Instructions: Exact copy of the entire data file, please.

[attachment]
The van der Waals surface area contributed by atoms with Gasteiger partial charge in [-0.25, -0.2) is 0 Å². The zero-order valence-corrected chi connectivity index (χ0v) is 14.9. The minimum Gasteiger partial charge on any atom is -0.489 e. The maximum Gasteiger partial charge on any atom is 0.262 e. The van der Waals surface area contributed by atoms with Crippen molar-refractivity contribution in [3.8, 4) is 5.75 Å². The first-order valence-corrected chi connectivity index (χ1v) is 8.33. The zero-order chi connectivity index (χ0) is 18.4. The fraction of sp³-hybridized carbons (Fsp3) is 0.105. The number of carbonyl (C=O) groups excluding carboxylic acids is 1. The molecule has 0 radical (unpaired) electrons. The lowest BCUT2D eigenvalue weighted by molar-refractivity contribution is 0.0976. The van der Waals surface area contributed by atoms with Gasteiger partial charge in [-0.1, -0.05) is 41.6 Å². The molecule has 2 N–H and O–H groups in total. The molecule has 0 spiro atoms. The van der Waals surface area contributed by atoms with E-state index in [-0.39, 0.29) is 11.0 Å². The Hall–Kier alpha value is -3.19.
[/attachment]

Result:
The van der Waals surface area contributed by atoms with Gasteiger partial charge in [-0.25, -0.2) is 0 Å². The zero-order valence-corrected chi connectivity index (χ0v) is 14.9. The minimum Gasteiger partial charge on any atom is -0.489 e. The maximum Gasteiger partial charge on any atom is 0.262 e. The van der Waals surface area contributed by atoms with Crippen molar-refractivity contribution in [3.8, 4) is 5.75 Å². The first-order valence-corrected chi connectivity index (χ1v) is 8.33. The zero-order chi connectivity index (χ0) is 18.4. The fraction of sp³-hybridized carbons (Fsp3) is 0.105. The number of carbonyl (C=O) groups excluding carboxylic acids is 1. The molecule has 0 radical (unpaired) electrons. The lowest BCUT2D eigenvalue weighted by molar-refractivity contribution is 0.0976. The van der Waals surface area contributed by atoms with Gasteiger partial charge in [-0.1, -0.05) is 41.6 Å². The molecule has 2 N–H and O–H groups in total. The molecule has 0 spiro atoms. The van der Waals surface area contributed by atoms with E-state index in [-0.39, 0.29) is 11.0 Å². The Hall–Kier alpha value is -3.19.